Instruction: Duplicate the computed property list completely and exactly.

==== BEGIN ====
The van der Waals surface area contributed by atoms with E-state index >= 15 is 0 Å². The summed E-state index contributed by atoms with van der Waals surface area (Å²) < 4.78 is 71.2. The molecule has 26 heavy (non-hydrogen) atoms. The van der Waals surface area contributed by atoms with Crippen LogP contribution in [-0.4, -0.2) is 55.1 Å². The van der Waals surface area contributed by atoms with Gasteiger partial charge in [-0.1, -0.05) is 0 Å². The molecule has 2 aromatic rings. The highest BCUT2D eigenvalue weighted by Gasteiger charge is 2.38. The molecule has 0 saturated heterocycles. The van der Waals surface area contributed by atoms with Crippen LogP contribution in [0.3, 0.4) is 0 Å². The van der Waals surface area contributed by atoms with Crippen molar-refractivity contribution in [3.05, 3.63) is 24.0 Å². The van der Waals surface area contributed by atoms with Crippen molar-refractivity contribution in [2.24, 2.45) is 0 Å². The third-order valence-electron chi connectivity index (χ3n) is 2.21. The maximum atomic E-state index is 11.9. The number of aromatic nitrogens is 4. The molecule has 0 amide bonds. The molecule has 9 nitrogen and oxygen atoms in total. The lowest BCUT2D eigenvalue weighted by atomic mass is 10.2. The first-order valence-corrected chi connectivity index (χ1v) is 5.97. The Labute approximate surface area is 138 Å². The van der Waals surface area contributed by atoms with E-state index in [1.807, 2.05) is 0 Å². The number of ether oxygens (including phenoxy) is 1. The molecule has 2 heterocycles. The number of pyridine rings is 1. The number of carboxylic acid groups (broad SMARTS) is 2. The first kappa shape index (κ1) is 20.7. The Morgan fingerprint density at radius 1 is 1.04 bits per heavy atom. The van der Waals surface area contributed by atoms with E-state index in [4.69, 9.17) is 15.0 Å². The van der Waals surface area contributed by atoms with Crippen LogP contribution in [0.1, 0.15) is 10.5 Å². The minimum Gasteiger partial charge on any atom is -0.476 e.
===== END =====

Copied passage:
The van der Waals surface area contributed by atoms with E-state index >= 15 is 0 Å². The summed E-state index contributed by atoms with van der Waals surface area (Å²) < 4.78 is 71.2. The molecule has 26 heavy (non-hydrogen) atoms. The van der Waals surface area contributed by atoms with Crippen LogP contribution in [-0.4, -0.2) is 55.1 Å². The van der Waals surface area contributed by atoms with Gasteiger partial charge in [-0.1, -0.05) is 0 Å². The molecule has 2 aromatic rings. The highest BCUT2D eigenvalue weighted by Gasteiger charge is 2.38. The molecule has 0 saturated heterocycles. The van der Waals surface area contributed by atoms with Crippen LogP contribution in [0.3, 0.4) is 0 Å². The van der Waals surface area contributed by atoms with Crippen molar-refractivity contribution in [3.05, 3.63) is 24.0 Å². The van der Waals surface area contributed by atoms with Crippen molar-refractivity contribution in [2.24, 2.45) is 0 Å². The third-order valence-electron chi connectivity index (χ3n) is 2.21. The maximum atomic E-state index is 11.9. The number of aromatic nitrogens is 4. The molecule has 0 amide bonds. The molecule has 9 nitrogen and oxygen atoms in total. The lowest BCUT2D eigenvalue weighted by atomic mass is 10.2. The first-order valence-corrected chi connectivity index (χ1v) is 5.97. The Labute approximate surface area is 138 Å². The van der Waals surface area contributed by atoms with E-state index in [1.807, 2.05) is 0 Å². The number of ether oxygens (including phenoxy) is 1. The molecule has 2 heterocycles. The number of pyridine rings is 1. The number of carboxylic acid groups (broad SMARTS) is 2. The first kappa shape index (κ1) is 20.7. The Morgan fingerprint density at radius 1 is 1.04 bits per heavy atom. The van der Waals surface area contributed by atoms with E-state index in [4.69, 9.17) is 15.0 Å². The van der Waals surface area contributed by atoms with Crippen LogP contribution in [0.1, 0.15) is 10.5 Å². The minimum Gasteiger partial charge on any atom is -0.476 e.